India is currently facing a severe shortage of coal. The stock of coal in thermal power plants can supply fuel for only a few days. Union Power Minister RK Singh has said the situation is “touch and go” and could be “difficult” for six months. For a country where 70% of electricity is generated using coal, this is a significant cause for concern, as it threatens to derail post-pandemic economic reforms.
Why is this happening?
This crisis has been going on for months. In fact, as soon as India’s economy accelerated after the second deadly wave of Covid-19, the demand for electricity also increased at the same pace. Electricity consumption has increased by almost 17% in the last two months alone as compared to the same period in 2019.
With this global coal prices rose 40% and India’s imports fell to a two-year low. Despite having the fourth largest coal reserves in the world, India is the second largest coal importer in the world. Power plants, which are usually dependent on imports, are now heavily dependent on Indian coal, adding to the already strained domestic supply.
What will be its effect?
Experts say that exporting more coal to meet the domestic shortage is not an option at the moment. Dr. Aurodeep Nandi, India Economist and Vice President at Nomura, told the BBC, “We have seen such shortages in the past too, but this time the serious thing is that coal is really expensive.”
He explained, “If I, as a company, am importing expensive coal, I will raise my prices, right? And ultimately these costs are passed on to the consumer, hence the effect of price rise.”
If the crisis continues, consumers will face an increase in the cost of electricity. Retail inflation is already high, as everything from oil to food has become costlier.
In recent years, India’s production has lagged, as the country tries to reduce its dependence on coal to meet climate goals.
India’s Energy Minister RK Singh said in an interview with The Indian Express newspaper that the situation is “touch and go” and the country should prepare itself for the next five to six months. A senior government official told the BBC on condition of anonymity that the situation was “alarming”.
If the situation continues like this, Asia’s third largest economy will struggle to get back on track, warns Ms. Zohra Chatterjee, former head of Coal India Limited. Electricity is what gives all the power. Manufacturing sector – cement, steel, construction – everything gets affected due to shortage of coal.
Chatterjee describes the current situation as “a wake-up call for India” and says the time has come to reduce dependence on coal and pursue the renewable energy strategy more rapidly.
effect on the states
The effect of this shortage of coal is now slowly becoming visible. Delhi Chief Minister Arvind Kejriwal has written a letter to Prime Minister Narendra Modi on Saturday regarding the shortage of coal in the power plants of the capital. Kejriwal has appealed to the Prime Minister to personally intervene in the matter to find a solution to the problem of power crisis in the capital.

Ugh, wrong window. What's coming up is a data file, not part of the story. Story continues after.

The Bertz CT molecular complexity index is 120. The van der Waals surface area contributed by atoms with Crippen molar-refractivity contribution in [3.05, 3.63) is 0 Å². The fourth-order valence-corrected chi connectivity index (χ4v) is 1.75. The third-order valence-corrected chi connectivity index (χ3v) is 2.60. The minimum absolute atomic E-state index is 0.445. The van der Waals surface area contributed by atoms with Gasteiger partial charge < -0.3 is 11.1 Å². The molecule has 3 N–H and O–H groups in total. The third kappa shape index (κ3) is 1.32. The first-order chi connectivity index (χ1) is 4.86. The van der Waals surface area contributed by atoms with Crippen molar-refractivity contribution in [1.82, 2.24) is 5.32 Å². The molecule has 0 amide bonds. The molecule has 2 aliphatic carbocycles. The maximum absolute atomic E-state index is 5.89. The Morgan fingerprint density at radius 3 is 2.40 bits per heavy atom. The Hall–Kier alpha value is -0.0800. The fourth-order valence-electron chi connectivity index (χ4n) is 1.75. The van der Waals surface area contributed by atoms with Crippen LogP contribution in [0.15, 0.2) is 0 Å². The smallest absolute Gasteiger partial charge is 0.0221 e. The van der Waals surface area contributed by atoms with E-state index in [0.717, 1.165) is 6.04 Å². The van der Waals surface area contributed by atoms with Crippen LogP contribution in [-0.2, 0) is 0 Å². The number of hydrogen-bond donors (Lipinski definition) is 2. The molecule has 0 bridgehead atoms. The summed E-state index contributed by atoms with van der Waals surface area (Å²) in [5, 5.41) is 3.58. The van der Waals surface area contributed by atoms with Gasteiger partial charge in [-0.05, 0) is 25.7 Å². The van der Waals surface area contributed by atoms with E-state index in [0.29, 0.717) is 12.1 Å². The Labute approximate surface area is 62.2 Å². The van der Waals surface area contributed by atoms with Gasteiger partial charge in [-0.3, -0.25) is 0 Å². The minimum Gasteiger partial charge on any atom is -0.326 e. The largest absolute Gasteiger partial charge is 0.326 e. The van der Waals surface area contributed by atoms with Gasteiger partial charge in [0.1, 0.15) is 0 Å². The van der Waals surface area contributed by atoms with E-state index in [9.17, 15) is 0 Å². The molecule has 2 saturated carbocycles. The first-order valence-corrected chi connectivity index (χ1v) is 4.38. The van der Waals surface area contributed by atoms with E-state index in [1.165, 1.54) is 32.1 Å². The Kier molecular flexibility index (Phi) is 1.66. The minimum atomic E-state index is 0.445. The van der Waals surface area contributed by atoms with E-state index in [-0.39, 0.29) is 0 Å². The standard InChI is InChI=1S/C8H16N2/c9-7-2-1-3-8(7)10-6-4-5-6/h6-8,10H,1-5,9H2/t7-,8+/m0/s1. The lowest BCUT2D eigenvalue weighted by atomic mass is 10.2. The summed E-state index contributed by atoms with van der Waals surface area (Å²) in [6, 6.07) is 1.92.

Punjab Chief Minister Charanjit Singh Channi also asked the central government to immediately increase the state’s coal supply as per the quota to tide over the power crisis as its thermal plants have shut down due to rapidly depleting coal reserves.
Not only this, Punjab State Power Corporation Limited appealed that there is acute shortage of coal in the country, so it appeals to its customers to “save electricity by switching off lights, devices and air conditioners when not needed”.
What can the government do?
How can India strike a balance between wanting to meet the electricity demand of its nearly 1.4 billion people and cutting its reliance on highly polluting coal-burning power plants? This question has been a big challenge for the government in recent years.
Dr. Nandi said, “A large part of our energy comes from thermal (coal). I don’t think we’ve reached that stage yet where we have an effective thermal alternative. Yes, that’s a caveat. But I don’t think coal’s important role in our energy needs can be replaced any time soon.”
Experts advocate a mix of coal and clean sources of energy as a potential long-term solution. Dr. Jain says, “It is not entirely possible to switch everything right away and switching to 100% renewable energy without backup is never a good strategy.” He added, “You can only make changes like this if you have those backups available.”
Former bureaucrats like Chatterjee say that apart from long-term investments in multiple power sources, crises like the current one can be avoided with better planning. They think that Coal India Limited, which is the biggest supplier of coal in the country. There is a need for better coordination between him and other stakeholders.
What can happen next?
It is not clear how long the current situation will last, but Dr. Nandi is optimistic. “The demand for electricity usually falls with the onset of monsoon and the onset of winter. Hence, the demand-supply mismatch may end to some extent,” he says.
Vivek Jain says, “It is a global phenomenon, which is not exclusively limited to India. If there is a fall in gas prices today, there may be a switch back to gas. It is a dynamic situation.”
For now, the Indian government has said that it is working with state-run enterprises to increase production and mining to bridge the gap between supply and demand.
The government is also hoping to source coal from so-called “captive” mines. Captive mines are operations that produce coal or minerals only for the company that owns them and under normal circumstances the production they produce is not allowed to be sold to another business.
Experts are of the view that while short-term reforms can help India tide over the current energy crisis, the country needs to work towards long-term alternatives to meet its growing domestic power needs.
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